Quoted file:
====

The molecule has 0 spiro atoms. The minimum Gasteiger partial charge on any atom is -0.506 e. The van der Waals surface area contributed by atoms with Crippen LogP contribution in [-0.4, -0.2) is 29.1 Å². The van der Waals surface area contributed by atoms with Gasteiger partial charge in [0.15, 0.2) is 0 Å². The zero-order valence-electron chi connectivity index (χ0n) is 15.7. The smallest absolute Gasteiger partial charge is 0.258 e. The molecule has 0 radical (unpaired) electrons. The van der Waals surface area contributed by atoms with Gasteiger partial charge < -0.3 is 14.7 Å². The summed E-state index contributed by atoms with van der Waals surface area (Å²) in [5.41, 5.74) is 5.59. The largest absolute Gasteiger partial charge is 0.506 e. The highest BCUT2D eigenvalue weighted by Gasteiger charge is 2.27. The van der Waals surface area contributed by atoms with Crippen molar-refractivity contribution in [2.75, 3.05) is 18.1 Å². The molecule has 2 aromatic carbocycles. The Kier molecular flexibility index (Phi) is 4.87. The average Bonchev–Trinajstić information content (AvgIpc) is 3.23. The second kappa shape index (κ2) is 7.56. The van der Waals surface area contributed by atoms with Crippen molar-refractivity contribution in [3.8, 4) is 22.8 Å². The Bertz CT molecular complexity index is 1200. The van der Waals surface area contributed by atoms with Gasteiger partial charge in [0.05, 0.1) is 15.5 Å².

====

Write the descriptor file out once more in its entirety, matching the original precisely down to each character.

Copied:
The molecule has 0 spiro atoms. The minimum Gasteiger partial charge on any atom is -0.506 e. The van der Waals surface area contributed by atoms with Crippen LogP contribution in [-0.4, -0.2) is 29.1 Å². The van der Waals surface area contributed by atoms with Gasteiger partial charge in [0.15, 0.2) is 0 Å². The zero-order valence-electron chi connectivity index (χ0n) is 15.7. The smallest absolute Gasteiger partial charge is 0.258 e. The molecule has 0 radical (unpaired) electrons. The van der Waals surface area contributed by atoms with Gasteiger partial charge < -0.3 is 14.7 Å². The summed E-state index contributed by atoms with van der Waals surface area (Å²) in [5.41, 5.74) is 5.59. The largest absolute Gasteiger partial charge is 0.506 e. The highest BCUT2D eigenvalue weighted by Gasteiger charge is 2.27. The van der Waals surface area contributed by atoms with Crippen molar-refractivity contribution in [2.75, 3.05) is 18.1 Å². The molecule has 2 aromatic carbocycles. The Kier molecular flexibility index (Phi) is 4.87. The average Bonchev–Trinajstić information content (AvgIpc) is 3.23. The second kappa shape index (κ2) is 7.56. The van der Waals surface area contributed by atoms with Crippen molar-refractivity contribution in [3.8, 4) is 22.8 Å². The Bertz CT molecular complexity index is 1200. The van der Waals surface area contributed by atoms with Gasteiger partial charge in [0.05, 0.1) is 15.5 Å².